The long-term complications of diabetes are a result of prolonged high blood glucose (hyperglycemia). The good news is that diabetic cats develop fewer long-term complications than their human counterparts. Peripheral neuropathy complication of feline diabetes
Image courtesy of Professor S Daminet

Neuropathy is a complication of feline diabetes and leads to weak back legs. Neuropathy results from the binding of sugar breakdown products to proteins in the nerves, leading to abnormal function. Other causes of weak back legs in cats include arthritis. Neuropathy due to diabetes in cats may improve with additional care and attention.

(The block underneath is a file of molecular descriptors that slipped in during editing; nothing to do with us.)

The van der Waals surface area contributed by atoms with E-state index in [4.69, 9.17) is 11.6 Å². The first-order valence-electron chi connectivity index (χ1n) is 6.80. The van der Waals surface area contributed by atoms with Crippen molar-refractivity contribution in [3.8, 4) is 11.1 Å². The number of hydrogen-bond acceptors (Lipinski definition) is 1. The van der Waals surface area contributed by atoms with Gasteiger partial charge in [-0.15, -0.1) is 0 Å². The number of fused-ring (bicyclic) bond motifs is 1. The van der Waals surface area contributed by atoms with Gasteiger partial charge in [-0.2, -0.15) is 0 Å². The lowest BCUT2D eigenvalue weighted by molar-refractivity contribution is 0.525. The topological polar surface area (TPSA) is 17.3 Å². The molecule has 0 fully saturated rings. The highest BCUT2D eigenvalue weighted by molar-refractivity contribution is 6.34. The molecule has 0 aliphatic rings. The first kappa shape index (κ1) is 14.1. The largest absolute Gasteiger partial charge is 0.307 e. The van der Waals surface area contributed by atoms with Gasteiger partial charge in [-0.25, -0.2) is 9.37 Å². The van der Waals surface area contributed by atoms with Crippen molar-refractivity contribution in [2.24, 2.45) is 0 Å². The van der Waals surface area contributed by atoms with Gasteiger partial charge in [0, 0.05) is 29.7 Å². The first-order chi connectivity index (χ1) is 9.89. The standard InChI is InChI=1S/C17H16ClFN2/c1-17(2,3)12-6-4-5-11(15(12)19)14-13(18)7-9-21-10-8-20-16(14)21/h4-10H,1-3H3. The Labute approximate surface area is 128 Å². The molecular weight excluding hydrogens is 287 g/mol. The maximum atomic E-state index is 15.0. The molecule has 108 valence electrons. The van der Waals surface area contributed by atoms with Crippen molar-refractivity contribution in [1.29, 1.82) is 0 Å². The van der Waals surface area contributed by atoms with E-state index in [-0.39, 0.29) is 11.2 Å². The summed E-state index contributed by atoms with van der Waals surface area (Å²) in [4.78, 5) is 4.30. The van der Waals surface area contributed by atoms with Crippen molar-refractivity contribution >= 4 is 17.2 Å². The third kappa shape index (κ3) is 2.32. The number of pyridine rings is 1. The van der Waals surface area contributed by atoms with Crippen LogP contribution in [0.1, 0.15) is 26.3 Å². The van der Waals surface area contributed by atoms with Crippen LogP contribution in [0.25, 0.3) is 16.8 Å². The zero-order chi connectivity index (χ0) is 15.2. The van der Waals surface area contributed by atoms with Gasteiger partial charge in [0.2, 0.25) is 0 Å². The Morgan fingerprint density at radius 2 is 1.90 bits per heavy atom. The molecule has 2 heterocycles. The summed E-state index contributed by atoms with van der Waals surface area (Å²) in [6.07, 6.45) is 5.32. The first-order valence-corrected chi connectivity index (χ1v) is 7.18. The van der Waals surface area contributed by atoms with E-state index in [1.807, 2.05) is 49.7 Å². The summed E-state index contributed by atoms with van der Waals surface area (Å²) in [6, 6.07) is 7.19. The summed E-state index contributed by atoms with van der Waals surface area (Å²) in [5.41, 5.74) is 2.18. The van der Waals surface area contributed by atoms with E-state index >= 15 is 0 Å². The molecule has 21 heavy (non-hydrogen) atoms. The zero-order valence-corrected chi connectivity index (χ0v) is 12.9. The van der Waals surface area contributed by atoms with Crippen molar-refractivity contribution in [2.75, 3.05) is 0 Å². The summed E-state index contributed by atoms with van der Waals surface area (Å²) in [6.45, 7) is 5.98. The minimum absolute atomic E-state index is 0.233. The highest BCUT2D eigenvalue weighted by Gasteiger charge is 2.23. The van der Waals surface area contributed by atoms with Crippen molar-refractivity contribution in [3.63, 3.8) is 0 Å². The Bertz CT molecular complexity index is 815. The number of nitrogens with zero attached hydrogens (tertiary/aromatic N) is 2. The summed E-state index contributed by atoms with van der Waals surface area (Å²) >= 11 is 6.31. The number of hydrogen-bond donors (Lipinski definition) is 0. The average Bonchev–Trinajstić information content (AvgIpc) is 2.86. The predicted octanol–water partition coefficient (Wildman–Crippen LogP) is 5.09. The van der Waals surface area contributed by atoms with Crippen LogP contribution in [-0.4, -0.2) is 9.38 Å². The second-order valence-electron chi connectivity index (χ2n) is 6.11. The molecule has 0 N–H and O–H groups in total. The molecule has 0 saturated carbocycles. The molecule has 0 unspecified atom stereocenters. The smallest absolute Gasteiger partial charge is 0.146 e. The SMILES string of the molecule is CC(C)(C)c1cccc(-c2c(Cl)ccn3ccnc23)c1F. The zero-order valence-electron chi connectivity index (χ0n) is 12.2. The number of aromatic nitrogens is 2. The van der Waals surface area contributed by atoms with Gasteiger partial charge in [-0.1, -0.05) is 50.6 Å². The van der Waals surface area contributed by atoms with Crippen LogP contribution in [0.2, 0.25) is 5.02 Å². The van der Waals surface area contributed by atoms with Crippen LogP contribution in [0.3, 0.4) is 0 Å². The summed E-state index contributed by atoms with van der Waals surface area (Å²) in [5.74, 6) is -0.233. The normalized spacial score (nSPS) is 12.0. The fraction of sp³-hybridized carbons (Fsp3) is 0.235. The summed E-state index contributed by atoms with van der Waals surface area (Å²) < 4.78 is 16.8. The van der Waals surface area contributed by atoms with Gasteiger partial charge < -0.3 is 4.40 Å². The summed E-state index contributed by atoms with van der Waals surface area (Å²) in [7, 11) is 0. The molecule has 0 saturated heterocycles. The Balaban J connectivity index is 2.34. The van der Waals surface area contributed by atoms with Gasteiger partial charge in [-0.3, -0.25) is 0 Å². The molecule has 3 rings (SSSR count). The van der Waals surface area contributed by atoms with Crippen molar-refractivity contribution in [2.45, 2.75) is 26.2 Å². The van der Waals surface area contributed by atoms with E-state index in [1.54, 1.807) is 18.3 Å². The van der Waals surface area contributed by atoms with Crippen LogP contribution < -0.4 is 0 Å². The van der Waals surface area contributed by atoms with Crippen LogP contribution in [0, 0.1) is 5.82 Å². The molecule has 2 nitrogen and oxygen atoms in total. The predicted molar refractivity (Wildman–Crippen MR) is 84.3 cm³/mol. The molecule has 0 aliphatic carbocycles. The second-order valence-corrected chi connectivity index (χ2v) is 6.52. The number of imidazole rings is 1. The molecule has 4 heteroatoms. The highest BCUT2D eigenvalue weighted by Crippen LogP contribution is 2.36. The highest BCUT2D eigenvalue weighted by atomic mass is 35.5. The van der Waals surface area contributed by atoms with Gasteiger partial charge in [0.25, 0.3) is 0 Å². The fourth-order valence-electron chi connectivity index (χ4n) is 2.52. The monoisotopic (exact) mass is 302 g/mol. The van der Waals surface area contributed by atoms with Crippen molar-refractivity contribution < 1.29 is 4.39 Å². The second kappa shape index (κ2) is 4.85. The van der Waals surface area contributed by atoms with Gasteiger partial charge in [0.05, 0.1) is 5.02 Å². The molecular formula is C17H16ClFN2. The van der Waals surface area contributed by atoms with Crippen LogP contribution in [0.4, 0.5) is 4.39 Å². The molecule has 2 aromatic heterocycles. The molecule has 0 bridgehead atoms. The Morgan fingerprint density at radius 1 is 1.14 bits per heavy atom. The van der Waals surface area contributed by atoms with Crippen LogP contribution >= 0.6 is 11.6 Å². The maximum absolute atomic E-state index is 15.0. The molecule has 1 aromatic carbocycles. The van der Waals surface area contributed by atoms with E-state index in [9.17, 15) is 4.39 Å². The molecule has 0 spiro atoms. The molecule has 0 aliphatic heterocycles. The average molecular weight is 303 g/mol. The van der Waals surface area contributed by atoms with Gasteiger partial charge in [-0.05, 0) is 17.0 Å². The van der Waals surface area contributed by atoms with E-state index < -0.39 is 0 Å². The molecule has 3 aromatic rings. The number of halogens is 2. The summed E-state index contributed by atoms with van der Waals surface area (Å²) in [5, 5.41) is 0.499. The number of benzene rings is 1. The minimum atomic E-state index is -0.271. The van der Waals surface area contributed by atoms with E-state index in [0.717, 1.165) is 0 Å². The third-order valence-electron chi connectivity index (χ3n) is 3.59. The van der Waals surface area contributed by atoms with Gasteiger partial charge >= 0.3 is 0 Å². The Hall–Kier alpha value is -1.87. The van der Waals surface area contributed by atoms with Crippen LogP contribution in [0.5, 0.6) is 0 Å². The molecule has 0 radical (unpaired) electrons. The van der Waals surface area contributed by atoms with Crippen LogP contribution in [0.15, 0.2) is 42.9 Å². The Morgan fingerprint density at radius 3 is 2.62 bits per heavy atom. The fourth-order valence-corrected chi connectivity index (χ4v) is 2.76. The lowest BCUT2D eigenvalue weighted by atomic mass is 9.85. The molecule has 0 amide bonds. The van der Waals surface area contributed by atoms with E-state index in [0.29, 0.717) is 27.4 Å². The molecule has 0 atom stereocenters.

Signs include difficulty jumping, wobbly back legs or “dropped ankles” cat laying on the floor

The presence of another disease or infection (such as infection and/or inflammation (gingivitis) or the gums) may make diabetes more difficult to manage. It is important that diabetics that suddenly have a recurrence or worsening of signs be checked for infections and other diseases. Signs that your cat may not be doing well or is not feeling well include poor grooming and dry, dull or lusterless coat.

Contact your veterinarian promptly if you are worried or notice any changes in your diabetic cat

Think your cat has diabetes?

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